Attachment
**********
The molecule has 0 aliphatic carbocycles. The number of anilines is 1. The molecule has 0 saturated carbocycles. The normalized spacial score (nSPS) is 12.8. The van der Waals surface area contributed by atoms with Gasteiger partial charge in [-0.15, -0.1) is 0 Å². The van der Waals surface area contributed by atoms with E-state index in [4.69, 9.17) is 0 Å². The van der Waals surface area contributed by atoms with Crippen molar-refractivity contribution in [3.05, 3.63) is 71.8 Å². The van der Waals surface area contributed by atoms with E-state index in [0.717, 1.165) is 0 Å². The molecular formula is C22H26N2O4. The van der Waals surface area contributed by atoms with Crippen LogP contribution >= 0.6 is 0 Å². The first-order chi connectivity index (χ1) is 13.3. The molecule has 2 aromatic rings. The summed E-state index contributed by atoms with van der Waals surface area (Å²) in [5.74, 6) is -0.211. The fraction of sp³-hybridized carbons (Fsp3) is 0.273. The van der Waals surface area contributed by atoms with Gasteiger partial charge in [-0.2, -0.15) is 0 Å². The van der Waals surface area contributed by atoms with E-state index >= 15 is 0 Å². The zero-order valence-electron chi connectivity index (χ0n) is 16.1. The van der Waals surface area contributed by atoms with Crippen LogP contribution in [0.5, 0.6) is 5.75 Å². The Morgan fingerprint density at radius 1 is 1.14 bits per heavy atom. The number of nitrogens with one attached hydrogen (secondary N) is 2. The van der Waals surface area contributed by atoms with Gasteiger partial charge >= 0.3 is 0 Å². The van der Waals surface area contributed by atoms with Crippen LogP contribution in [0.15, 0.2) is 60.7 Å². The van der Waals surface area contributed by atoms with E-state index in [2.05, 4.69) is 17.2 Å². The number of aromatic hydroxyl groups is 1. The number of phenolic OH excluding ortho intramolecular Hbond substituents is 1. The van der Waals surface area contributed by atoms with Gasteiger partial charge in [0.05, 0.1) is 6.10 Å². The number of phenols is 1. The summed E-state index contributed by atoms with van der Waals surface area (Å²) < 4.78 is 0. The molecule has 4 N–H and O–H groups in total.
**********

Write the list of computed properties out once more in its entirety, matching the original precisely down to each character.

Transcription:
The molecule has 0 aliphatic carbocycles. The number of anilines is 1. The molecule has 0 saturated carbocycles. The normalized spacial score (nSPS) is 12.8. The van der Waals surface area contributed by atoms with Gasteiger partial charge in [-0.15, -0.1) is 0 Å². The van der Waals surface area contributed by atoms with E-state index in [4.69, 9.17) is 0 Å². The van der Waals surface area contributed by atoms with Crippen molar-refractivity contribution in [3.05, 3.63) is 71.8 Å². The van der Waals surface area contributed by atoms with E-state index in [0.717, 1.165) is 0 Å². The molecular formula is C22H26N2O4. The van der Waals surface area contributed by atoms with Crippen LogP contribution >= 0.6 is 0 Å². The first-order chi connectivity index (χ1) is 13.3. The molecule has 2 aromatic rings. The summed E-state index contributed by atoms with van der Waals surface area (Å²) in [5.74, 6) is -0.211. The fraction of sp³-hybridized carbons (Fsp3) is 0.273. The van der Waals surface area contributed by atoms with Gasteiger partial charge in [-0.2, -0.15) is 0 Å². The van der Waals surface area contributed by atoms with E-state index >= 15 is 0 Å². The zero-order valence-electron chi connectivity index (χ0n) is 16.1. The van der Waals surface area contributed by atoms with Crippen LogP contribution in [0.5, 0.6) is 5.75 Å². The Morgan fingerprint density at radius 1 is 1.14 bits per heavy atom. The number of nitrogens with one attached hydrogen (secondary N) is 2. The van der Waals surface area contributed by atoms with Gasteiger partial charge >= 0.3 is 0 Å². The van der Waals surface area contributed by atoms with Crippen LogP contribution in [0.15, 0.2) is 60.7 Å². The van der Waals surface area contributed by atoms with E-state index in [2.05, 4.69) is 17.2 Å². The number of aromatic hydroxyl groups is 1. The number of phenolic OH excluding ortho intramolecular Hbond substituents is 1. The van der Waals surface area contributed by atoms with Gasteiger partial charge in [0.05, 0.1) is 6.10 Å². The number of phenols is 1. The summed E-state index contributed by atoms with van der Waals surface area (Å²) < 4.78 is 0. The molecule has 4 N–H and O–H groups in total.